One of the scourges of summer is dermatitis from contact with poison ivy. The leaves, branches, and roots of this perennial vining weed contain an oil (urushiol) that, once it penetrates your skin, can cause itching and scratching for weeks. Worse yet, the oil remains active on clothes, tools, and gloves and can reinfect you even when you're not working in the garden.
As if poison ivy isn't bad enough already, researchers from the Marine Biological Laboratory in Woods Hole, Massachusetts, predict that due to increased carbon dioxide levels in the atmosphere, poison ivy will be growing even bigger and faster. For the past six years, researchers have monitored poison ivy plants growing with present CO2 levels and those given artificially increased levels to mimic future predictions. They have found that poison ivy with high CO2 levels doubled its growth rate and produced more of the pain-inducing oil than control plants.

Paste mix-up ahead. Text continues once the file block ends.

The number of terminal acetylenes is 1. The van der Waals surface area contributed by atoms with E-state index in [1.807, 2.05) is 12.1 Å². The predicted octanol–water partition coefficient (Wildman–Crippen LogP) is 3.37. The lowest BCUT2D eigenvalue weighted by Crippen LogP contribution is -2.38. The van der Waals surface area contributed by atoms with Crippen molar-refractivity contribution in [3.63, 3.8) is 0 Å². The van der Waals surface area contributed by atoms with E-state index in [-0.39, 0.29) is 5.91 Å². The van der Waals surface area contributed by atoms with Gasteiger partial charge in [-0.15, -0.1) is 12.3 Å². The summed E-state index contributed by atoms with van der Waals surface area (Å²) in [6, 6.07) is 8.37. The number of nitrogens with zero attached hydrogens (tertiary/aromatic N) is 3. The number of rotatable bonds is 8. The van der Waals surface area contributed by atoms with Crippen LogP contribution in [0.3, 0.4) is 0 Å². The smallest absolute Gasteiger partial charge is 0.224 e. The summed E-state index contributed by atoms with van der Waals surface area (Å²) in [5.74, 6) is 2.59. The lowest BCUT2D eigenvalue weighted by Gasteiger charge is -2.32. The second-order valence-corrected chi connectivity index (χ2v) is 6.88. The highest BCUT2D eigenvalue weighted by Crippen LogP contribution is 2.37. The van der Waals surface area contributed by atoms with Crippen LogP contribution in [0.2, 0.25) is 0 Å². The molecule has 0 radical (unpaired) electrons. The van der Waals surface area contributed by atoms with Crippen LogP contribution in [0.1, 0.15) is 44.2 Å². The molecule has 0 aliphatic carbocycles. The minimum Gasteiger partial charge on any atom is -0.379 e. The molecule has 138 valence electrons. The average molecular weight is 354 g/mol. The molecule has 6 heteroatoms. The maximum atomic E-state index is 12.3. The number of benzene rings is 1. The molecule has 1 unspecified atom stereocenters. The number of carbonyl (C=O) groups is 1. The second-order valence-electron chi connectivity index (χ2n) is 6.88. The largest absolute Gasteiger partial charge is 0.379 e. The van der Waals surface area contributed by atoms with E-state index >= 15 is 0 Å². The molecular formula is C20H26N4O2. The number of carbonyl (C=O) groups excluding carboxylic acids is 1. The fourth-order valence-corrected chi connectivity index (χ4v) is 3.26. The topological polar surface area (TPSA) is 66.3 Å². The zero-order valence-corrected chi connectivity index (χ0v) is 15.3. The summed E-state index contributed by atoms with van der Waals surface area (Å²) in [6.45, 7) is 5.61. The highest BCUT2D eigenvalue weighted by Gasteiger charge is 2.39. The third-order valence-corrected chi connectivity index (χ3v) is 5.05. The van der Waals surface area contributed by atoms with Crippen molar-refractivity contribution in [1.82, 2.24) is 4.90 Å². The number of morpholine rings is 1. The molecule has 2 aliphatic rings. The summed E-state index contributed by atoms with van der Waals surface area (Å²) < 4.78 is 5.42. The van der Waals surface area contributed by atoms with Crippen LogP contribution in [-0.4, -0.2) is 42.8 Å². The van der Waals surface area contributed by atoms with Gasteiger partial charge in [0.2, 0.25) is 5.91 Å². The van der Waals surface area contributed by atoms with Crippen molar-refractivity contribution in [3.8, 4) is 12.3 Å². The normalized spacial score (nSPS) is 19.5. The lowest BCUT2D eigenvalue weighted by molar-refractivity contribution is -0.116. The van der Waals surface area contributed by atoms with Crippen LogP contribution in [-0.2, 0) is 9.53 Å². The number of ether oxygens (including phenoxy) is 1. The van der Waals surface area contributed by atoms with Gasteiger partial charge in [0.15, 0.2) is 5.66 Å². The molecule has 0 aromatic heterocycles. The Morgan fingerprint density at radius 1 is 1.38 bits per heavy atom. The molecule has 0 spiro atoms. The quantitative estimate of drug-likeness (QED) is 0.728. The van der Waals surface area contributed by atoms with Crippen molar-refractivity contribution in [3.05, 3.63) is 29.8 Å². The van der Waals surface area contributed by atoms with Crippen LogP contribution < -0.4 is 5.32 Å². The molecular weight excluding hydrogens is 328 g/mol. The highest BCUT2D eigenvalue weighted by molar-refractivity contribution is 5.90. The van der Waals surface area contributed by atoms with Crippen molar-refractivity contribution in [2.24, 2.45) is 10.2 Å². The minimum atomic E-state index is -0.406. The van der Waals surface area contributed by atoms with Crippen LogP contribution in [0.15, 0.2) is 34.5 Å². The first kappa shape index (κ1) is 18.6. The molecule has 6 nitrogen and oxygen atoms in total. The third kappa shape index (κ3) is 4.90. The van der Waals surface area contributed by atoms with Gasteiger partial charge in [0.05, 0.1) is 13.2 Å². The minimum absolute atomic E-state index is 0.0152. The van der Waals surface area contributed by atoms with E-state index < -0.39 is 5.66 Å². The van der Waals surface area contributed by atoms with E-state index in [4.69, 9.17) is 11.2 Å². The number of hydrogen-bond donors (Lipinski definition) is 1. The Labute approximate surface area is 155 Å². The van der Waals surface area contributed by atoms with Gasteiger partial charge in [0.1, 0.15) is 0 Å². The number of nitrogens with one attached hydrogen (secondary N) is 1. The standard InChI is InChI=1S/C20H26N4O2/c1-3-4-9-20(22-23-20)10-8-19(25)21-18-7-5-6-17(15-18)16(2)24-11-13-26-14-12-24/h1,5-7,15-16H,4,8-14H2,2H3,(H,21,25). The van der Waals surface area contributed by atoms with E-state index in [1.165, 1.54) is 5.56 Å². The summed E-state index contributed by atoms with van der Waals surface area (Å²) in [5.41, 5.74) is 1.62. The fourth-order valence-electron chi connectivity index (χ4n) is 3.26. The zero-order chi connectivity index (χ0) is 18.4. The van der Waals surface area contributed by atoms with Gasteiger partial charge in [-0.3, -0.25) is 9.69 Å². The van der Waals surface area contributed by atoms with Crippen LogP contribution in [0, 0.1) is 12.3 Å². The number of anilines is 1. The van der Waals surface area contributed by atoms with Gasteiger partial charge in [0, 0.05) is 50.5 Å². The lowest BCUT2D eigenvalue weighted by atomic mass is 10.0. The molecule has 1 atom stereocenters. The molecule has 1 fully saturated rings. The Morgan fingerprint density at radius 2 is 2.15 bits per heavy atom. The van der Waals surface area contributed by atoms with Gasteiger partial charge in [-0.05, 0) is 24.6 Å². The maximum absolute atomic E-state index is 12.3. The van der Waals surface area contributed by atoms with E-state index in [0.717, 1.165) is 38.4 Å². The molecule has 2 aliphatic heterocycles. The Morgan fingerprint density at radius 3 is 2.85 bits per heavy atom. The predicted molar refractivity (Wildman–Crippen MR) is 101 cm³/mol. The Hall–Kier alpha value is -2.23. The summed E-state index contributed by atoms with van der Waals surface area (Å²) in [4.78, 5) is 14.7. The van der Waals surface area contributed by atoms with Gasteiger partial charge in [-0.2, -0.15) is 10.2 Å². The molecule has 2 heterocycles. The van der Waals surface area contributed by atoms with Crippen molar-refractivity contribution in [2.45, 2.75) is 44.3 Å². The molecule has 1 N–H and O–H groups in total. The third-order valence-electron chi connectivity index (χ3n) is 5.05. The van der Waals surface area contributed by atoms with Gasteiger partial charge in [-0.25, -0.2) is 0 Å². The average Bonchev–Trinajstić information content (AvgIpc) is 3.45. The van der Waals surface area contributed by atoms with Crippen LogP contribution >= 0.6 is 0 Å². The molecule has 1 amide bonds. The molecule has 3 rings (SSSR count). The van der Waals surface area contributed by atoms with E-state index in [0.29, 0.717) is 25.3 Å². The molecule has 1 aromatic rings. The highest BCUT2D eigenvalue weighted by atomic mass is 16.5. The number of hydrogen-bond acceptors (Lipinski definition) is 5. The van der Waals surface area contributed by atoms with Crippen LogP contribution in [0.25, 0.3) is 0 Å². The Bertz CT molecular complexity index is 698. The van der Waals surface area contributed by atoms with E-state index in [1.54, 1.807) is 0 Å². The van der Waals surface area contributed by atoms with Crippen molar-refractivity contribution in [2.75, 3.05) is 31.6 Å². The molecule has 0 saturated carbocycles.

Researchers suspect that all woody vines can put the increased CO2 to use in producing more leaves and vines because they don't have trunks or other supports that need a share of the carbon.
For more information about this research, go to: Science News.
Article published on July 19, 2006.